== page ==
Unfortunately I found that although the AVX2 codepath was being correctly taken, the “dynamically accelerated” version of tac compiled without target-cpu=native was always benchmarking up to 15% slower than the same codebase with that equivalent of -march=native enabled (which was indistinguishable in benchmarks from the “always-AVX2” proof-of-concept). Given the non-negligible magnitude of the slowdown, it was fairly obvious that any initial analysis of the problem should focus on the core processing loop rather than any of the startup/cleanup code, so with the code region isolated the only thing left to do was to diff the generated assembly for the core logic between the two binaries and see where they differed.

While rustc makes it easy to generate the assembly (just set RUSTFLAGS to --emit asm -Cllvm-args=--x86-asm-syntax=intel), I like to use godbolt.org for a quicker feedback loop, primarily because the highlighting makes it immediately obvious what instructions pertain to which functions and vice-versa – although it makes diffing the results a bit harder.2 It was a bit hard to spot at first, but the line-by-line comparison ultimately made it possible to track down the problem.

The way dynamically enabling SIMD-accelerated codepaths works in rust is a little “manual” in the sense that the detection of the supported CPU instructions is quite separate from emitting the differently-compiled code in question; i.e. the following doesn’t actually accomplish anything (and you wouldn’t intuitively expect it to):

fn foo() {
    // Perform some operation here
}

fn foo_simd() {
    // Perform the same operation here
}

pub fn main() {
    if is_x86_feature_detected!("avx2") {
        foo_simd()
    } else {
        foo()
    }
}

But what this lets you do is apply different compilation options to one branch of code, and then dynamically select/execute it. So instead of compiling the entire assembly with -C target-cpu=avx2 or not at all, we can invoke cargo or rustc with no target-cpu specified, but then instruct the compiler to switch to a different target CPU to compile a particular function (but note that if it calls out to any other functions, those calls won’t be duplicated and recompiled w/ the optimizations enabled):

fn foo() {
    // Perform some operation here
}

#[target_feature(enable = "avx2")]
unsafe fn foo_simd() {
    // Perform the same operation here
}

pub fn main() {
    if is_x86_feature_detected!("avx2") {
        unsafe { foo_simd() }
    } else {
        foo()
    }
}

Note that we had to specify the avx2 feature bit twice and that there’s no “type checking” between the two – we could have checked for is_x86_feature_detected!("foo") and then called a function decorated with #[target_feature(enable = "bar")], so rust forces us to make the target function unsafe regardless of whether or not it actually uses any unsafe code. (This is a problem since it can mask inadvertent usage of unsafe code). Anyway, this is all just background to what the problem actually turned out to be, which is in turn a confluence of two issues:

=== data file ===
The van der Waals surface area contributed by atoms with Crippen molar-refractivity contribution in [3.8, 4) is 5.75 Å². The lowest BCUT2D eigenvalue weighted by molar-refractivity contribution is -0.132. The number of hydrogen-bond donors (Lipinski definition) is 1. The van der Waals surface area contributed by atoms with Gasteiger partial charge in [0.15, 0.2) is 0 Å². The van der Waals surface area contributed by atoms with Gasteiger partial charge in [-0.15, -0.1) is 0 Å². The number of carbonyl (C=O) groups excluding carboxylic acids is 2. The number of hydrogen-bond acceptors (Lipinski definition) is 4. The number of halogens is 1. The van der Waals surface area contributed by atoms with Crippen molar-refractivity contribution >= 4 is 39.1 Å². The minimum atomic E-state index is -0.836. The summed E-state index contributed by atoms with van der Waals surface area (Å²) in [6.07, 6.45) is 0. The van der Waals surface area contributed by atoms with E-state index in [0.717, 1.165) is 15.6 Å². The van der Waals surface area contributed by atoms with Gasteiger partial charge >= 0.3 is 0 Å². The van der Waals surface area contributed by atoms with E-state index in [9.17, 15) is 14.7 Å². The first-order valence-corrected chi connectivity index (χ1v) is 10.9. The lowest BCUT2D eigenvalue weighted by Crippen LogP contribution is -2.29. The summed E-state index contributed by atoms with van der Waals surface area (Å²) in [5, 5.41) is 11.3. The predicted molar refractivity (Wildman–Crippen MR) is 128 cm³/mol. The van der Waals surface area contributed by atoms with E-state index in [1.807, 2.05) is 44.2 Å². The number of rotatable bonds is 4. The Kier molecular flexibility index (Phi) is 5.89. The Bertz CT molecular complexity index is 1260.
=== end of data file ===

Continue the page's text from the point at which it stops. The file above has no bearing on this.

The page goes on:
1. rust/llvm does not correctly recognize “supersets” of instructions,
  2. rust/llvm converts direct calls to intrinsics not supported by the specified target_feature(...) to non-inlined functions that end up containing just the requisite asm call itself, adding a massive amount of function call overhead.3

In this case, the AVX2 search function was decorated with #[target_feature(enable = "avx2")] but in addition to its direct usage of AVX2 functions and types, it also made a call to the BZHI and LZCNT intrinsics/asm instructions – which rustc/llvm do not recognize as being supported via the avx2 feature! So although (to the best of this developer’s knowledge) there does not exist a processor on the face of this planet that supports AVX2 but doesn’t support BZHI and LZCNT, attempting to use those two in a function that only enabled support for avx2 resulted in codegen that turned something like this:

#[target_feature(enable = "avx2")]
pub unsafe fn bzhi(num: u32) -> u32 {
    core::arch::x86_64::_bzhi_u32(num, 31)
}

into something like this (godbolt link):

core::core_arch::x86::bmi2::_bzhi_u32:
        sub     rsp, 4
        bzhi    eax, edi, esi
        mov     dword ptr [rsp], eax
        mov     eax, dword ptr [rsp]
        add     rsp, 4
        ret

example::bzhi:
        push    rax
        mov     esi, 31
        call    core::core_arch::x86::bmi2::_bzhi_u32
        mov     dword ptr [rsp + 4], eax
        mov     eax, dword ptr [rsp + 4]
        pop     rcx
        ret